The Flannelgraph Kingdom: Kings and Pharaohs

Everthing I ever needed to know about the kingdom of God, I learned from flannelgraph.

God’s early promises to his people are imprinted on my mind in flannelgraph images from my earliest days in bible class. In Abraham, God announced his intentions to bless all the people of the earth through Abraham’s children. But long before this covenant was ever made, God made another crucial covenant with Noah. In a creation awash in the violence of those who try to take control of the earth and its peoples for themselves, God’s first promise was that he would not himself be a destroyer.

The promise to Noah should not be dismissed lightly. Have you noticed how almost all of scripture takes place in a political context?

  • It is in the earliest cities, possibly the first organized states, where, for the first time, God recognizes people’s seemingly limitless capacity to grow (and destroy?).
  • It is out of the great civilization of Egypt where God rescues his people from the most powerful man in the world, his will yielding only after an unending stream of calamities, and his army pursuing them into the desert.
  • During their entire existence, Israel and Judah struggle against their neighbors, particularly the Philistines.
  • It is the great Babylonian empire that eventually conquers Israel and takes it captive.
  • Even though it is not depicted in scripture per se, the inter-testamental period witnesses history-making interactions between Jerusalem and Alexander the Great, a greek conqueror who ultimatlely brought hellenistic culture to Judea.
  • Jesus is born and lives during a tumultuous period in which Rome threatens to and, ultimately does, bring about the destruction of the Holy City itself.

No one ever presented it to me in so many words, but deep down I knew it very clearly: the Bible is about politics. It is about Lordships and Kingships. It is about the question of who is in charge.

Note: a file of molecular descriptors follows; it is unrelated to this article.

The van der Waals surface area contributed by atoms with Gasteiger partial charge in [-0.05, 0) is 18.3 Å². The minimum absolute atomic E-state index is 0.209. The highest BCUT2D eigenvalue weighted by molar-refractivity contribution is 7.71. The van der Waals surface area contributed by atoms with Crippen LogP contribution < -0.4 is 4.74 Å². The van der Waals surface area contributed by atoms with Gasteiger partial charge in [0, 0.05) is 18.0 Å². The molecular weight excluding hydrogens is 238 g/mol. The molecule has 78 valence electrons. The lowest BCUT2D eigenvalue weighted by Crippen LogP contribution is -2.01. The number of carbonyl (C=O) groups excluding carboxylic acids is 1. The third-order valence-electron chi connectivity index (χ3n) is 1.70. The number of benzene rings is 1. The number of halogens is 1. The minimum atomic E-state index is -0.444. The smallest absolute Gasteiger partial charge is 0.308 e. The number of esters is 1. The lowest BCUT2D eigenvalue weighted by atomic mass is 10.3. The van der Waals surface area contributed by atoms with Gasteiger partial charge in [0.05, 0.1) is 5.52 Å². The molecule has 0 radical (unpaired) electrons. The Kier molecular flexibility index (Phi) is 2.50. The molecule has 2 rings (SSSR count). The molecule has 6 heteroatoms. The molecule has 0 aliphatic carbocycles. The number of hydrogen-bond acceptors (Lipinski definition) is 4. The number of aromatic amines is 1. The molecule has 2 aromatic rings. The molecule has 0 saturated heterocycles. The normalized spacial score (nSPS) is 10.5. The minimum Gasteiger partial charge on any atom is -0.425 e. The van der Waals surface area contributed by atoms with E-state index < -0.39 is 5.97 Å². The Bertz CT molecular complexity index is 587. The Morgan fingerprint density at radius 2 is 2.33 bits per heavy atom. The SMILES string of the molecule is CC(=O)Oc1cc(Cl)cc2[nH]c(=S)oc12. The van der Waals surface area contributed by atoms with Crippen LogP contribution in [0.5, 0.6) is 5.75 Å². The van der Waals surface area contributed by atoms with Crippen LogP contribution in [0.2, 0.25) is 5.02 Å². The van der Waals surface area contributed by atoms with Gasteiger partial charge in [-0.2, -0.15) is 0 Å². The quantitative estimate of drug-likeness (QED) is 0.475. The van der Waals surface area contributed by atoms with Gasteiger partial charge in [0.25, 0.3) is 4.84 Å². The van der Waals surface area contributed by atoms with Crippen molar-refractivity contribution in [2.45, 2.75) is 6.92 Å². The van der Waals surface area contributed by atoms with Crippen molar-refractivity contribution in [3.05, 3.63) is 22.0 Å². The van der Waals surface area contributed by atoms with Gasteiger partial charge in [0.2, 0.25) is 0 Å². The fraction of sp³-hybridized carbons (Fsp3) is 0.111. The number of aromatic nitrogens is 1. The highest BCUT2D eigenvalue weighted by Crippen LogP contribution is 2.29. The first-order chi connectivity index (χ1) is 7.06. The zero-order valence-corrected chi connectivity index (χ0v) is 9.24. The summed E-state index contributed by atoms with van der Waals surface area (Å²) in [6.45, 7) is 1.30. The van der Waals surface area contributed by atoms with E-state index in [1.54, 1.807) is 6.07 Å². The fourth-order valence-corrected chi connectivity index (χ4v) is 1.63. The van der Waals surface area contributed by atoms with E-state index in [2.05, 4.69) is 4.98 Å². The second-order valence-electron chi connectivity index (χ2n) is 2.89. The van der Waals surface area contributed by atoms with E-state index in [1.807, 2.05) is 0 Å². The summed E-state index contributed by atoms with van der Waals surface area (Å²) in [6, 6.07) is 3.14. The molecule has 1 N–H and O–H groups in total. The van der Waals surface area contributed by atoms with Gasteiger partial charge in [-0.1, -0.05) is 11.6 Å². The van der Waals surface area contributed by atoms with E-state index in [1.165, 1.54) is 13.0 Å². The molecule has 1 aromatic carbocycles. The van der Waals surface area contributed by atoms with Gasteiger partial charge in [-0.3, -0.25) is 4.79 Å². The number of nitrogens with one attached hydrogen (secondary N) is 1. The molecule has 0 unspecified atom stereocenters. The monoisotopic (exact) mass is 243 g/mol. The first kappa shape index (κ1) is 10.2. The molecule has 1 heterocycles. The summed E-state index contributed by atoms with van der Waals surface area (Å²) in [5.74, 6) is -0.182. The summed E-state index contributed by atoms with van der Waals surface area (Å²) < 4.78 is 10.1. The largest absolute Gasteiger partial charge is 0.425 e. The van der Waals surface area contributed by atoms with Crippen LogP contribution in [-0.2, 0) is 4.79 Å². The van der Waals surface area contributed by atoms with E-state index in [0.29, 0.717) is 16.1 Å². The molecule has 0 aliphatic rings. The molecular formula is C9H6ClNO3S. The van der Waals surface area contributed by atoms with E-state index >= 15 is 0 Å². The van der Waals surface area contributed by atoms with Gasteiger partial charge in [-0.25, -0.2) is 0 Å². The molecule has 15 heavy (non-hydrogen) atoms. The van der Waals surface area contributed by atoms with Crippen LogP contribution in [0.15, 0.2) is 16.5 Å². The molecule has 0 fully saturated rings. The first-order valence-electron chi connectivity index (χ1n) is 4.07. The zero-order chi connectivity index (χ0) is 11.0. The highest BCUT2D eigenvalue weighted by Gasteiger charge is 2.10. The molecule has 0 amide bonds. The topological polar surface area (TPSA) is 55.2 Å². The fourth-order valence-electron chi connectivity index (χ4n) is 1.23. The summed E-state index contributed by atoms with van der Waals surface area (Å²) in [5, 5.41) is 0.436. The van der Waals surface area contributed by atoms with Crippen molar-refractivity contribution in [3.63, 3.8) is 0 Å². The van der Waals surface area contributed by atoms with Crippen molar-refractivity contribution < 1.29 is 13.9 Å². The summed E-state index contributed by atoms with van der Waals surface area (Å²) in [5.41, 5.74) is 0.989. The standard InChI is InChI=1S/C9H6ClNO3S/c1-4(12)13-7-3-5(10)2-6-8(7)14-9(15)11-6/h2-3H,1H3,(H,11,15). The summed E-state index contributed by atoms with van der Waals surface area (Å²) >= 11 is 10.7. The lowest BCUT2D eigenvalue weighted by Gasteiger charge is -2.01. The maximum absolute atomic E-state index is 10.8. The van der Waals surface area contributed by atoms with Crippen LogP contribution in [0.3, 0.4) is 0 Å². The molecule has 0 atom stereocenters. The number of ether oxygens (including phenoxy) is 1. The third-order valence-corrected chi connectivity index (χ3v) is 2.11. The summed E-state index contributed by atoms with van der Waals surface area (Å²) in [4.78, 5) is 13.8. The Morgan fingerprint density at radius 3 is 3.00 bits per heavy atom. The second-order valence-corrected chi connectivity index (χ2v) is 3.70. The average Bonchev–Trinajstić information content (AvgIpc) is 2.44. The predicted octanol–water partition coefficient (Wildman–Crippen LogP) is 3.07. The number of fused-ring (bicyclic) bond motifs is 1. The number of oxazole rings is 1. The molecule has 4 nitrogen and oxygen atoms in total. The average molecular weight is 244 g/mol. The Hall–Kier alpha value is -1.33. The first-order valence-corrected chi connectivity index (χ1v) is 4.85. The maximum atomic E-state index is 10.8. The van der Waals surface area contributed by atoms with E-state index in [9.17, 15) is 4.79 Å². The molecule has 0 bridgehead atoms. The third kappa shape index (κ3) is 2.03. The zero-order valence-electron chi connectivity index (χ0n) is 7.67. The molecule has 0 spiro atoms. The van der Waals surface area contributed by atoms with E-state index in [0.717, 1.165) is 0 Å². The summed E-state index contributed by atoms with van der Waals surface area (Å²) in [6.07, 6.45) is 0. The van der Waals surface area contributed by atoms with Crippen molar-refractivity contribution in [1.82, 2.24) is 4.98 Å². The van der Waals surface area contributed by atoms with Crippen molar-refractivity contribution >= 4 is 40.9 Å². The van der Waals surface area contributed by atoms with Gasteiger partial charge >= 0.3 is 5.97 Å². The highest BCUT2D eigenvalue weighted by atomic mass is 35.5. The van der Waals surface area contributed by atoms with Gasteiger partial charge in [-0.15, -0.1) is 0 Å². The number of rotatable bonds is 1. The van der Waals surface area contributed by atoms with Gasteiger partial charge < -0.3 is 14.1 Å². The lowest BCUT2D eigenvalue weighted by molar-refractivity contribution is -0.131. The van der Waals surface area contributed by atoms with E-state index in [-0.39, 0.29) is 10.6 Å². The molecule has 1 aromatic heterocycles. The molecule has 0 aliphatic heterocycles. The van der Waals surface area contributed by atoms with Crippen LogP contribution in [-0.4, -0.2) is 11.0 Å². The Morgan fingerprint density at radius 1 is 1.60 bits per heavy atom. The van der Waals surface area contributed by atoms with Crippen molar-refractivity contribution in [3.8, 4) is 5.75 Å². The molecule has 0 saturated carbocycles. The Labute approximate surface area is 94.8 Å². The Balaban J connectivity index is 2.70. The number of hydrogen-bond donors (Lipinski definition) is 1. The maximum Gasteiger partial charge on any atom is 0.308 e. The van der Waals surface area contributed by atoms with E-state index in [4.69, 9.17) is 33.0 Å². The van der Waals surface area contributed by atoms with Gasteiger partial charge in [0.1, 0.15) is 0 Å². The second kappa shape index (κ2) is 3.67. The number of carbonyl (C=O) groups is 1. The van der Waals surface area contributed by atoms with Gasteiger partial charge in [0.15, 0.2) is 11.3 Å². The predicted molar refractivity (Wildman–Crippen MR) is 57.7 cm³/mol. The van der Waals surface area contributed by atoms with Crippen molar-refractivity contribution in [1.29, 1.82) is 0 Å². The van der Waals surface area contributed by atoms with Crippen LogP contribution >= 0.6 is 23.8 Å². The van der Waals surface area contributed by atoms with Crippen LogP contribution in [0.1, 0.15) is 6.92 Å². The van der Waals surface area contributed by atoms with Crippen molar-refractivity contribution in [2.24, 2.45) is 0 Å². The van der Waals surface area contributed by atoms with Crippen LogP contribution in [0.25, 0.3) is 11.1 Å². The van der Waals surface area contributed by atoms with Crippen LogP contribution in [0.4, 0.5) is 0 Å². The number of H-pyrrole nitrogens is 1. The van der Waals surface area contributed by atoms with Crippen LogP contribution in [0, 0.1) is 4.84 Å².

Will it be Pharaoh? Or Jehovah? Will it be the engineers of the monuments of early men? Or their Creator? Will it be Nebuchadnezzar, who you might think had “won” because he conquered Israel, God’s people? Or will it be the God who can change him into a madman at will?

Scripture’s answer is always the same: men may possess power and authority for a short time, but ultimately God will be God.

Imagine George Bush suddenly issuing a decree in which he states that the Allah of radical, fundamentalist Islamic beliefs is the one, true God. That sort-of shocking statement is comparable to the remarkable declaration that Nebuchadnezzar makes in the latter part of Daniel 6:

At the end of that time, I, Nebuchadnezzar, raised my eyes toward heaven, and my sanity was restored. Then I praised the Most High; I honored and glorified him who lives forever.

His dominion is an eternal dominion;
his kingdom endures from generation to generation.
All the peoples of the earth
are regarded as nothing.
He does as he pleases
with the powers of heaven
and the peoples of the earth.
No one can hold back his hand
or say to him: “What have you done?

Now, I’m getting a little ahead of myself in asking this, but here is an interesting question: God can bring Pharaoh to his knees and put praises on the tongue of Nebuchadnezzar the conquerer. So why not just set up shop in Egypt, or Babylon, or Jerusalem for that matter – and use the Kings and Kingdoms of the earth to re-assert his dominion?

The answer, I think, goes back to the things he promised Noah and Abraham. The revolution of God’s kingdom was not ultimately to be one of violence and politics, but one that happens “inside-out”, so to speak: one that “blesses” people. In the days to come, the nations of the earth would not be overthrown by an army of angels (or an army of people, or a flood, or a storm). Instead, they would be subverted by people’s blind trust in mere ideas. Ideas so powerful and divine in origin that they have influenced the course of history for the last two thousand years.

But, as I said, I am getting ahead of myself. Because before I can talk about those ideas, it is helpful to have a brief look at the one, bizarre instance of a true God-state that has been witnessed in history.

Next up: The Kingdom of Israel.

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